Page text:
All of us are born with a creative gene. You heard that right, every person has the ability to be creative. According to a study conducted by NASA, 1,600 4-5-year-old kids scored a 98% at “creative genius” level. When those kids were observed five years later, only 30% of that group of children scored a 98%, and another five years later those kids scored just 12%. What this shows is that over time, creativity drops. When adults were tested, they scored just a 2% “creative genius” level. Now, what are some ways we can encourage our children to tap into their creative side and even learn a thing ourselves along the way? Creativity and sport often go hand in hand; as young athletes are constantly put in situations to creatively get by defenders, try new moves, and evade pressure. While sports can have creative moments, there are many young athletes who turn to art, music, and writing to reduce their sport-related stress and change up their routine away from the fields, courts, and rinks.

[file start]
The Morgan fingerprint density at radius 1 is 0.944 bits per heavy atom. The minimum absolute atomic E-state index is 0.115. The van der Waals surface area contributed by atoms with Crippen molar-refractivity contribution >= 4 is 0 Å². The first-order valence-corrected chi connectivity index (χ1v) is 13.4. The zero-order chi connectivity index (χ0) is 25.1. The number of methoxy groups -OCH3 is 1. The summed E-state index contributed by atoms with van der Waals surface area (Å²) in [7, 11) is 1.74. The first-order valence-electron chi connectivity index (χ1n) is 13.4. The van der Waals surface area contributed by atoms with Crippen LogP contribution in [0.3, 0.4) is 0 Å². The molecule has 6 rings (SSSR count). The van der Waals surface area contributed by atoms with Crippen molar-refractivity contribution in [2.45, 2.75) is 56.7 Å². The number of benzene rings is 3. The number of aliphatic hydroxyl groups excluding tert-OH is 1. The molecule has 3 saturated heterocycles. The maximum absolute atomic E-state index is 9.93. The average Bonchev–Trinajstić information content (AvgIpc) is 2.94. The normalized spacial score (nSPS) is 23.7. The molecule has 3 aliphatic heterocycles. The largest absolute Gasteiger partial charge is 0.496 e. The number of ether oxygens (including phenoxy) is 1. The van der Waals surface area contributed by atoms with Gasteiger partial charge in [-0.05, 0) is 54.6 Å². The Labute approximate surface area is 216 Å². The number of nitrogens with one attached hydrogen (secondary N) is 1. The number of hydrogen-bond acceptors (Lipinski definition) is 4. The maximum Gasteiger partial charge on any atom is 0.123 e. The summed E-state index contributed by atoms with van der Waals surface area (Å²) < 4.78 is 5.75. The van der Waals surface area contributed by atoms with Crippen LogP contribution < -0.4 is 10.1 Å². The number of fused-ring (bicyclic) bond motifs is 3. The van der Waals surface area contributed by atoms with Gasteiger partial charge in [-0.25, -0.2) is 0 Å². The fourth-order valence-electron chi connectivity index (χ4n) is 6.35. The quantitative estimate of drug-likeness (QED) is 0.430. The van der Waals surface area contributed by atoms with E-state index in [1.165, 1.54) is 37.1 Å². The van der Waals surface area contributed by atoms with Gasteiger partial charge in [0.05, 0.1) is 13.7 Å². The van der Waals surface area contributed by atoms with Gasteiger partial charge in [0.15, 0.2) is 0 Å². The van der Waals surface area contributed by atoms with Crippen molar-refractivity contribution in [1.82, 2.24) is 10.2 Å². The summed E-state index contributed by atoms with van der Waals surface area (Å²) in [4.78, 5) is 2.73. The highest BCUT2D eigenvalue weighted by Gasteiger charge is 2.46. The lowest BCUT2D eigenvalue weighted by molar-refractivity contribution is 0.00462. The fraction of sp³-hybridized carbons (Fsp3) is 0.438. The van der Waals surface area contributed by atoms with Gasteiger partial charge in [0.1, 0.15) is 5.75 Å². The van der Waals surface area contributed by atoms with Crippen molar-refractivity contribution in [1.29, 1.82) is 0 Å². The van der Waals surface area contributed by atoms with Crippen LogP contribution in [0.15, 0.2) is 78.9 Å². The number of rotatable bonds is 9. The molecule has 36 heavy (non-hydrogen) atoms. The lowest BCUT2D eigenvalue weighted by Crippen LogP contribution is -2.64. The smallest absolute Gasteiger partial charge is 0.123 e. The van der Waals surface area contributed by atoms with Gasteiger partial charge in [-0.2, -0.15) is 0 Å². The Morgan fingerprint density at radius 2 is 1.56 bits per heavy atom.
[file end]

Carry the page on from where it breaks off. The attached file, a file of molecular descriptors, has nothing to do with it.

In celebration of AAPI month, at TeamSnap we’ve tapped into our inner child creativity and found ourselves eager to learn about AAPI athletes and what kind of art, music, and other creative endeavors they are passionate about. We hope that through these athletes sharing their stories, as a company and a TeamSnap community we can all learn more about other cultures and activate our creative gene present in all of us.
Earlier this week, TeamSnap employees had the opportunity to learn about origami from Hiro Nakanishi (Making 1000 Paper Cranes Together (https://www.airbnb.com/experiences/1673343), an Airbnb Online Experience). The history of origami cranes goes back about 200 years in Japan; however, the symbolism of cranes for longevity and peace originally came from China. This stems from the proverb, “tsuru wa sennen kame wa mannen,” which translates to “a crane lives for a thousand years, a tortoise ten thousand years.” Because of this, when a loved one is ill or in the hospital, their family and friends will make paper cranes, wishing them a quick recovery. Additionally, it is estimated that a whooping 40 tons of paper cranes are sent each year to Hiroshima’s Peace Memorial Park as a symbol of peace and a wish for a world without war. After learning about the rich culture of origami and paper cranes, we had the opportunity to make our own paper cranes under Hiro’s instruction—all the way from Nara, Japan!
TeamSnap got to hear from former and current Asian American elite athletes about their experiences playing sports, challenging moments they faced around race and belonging, how they stay connected to their heritage, and any advice for young athletes.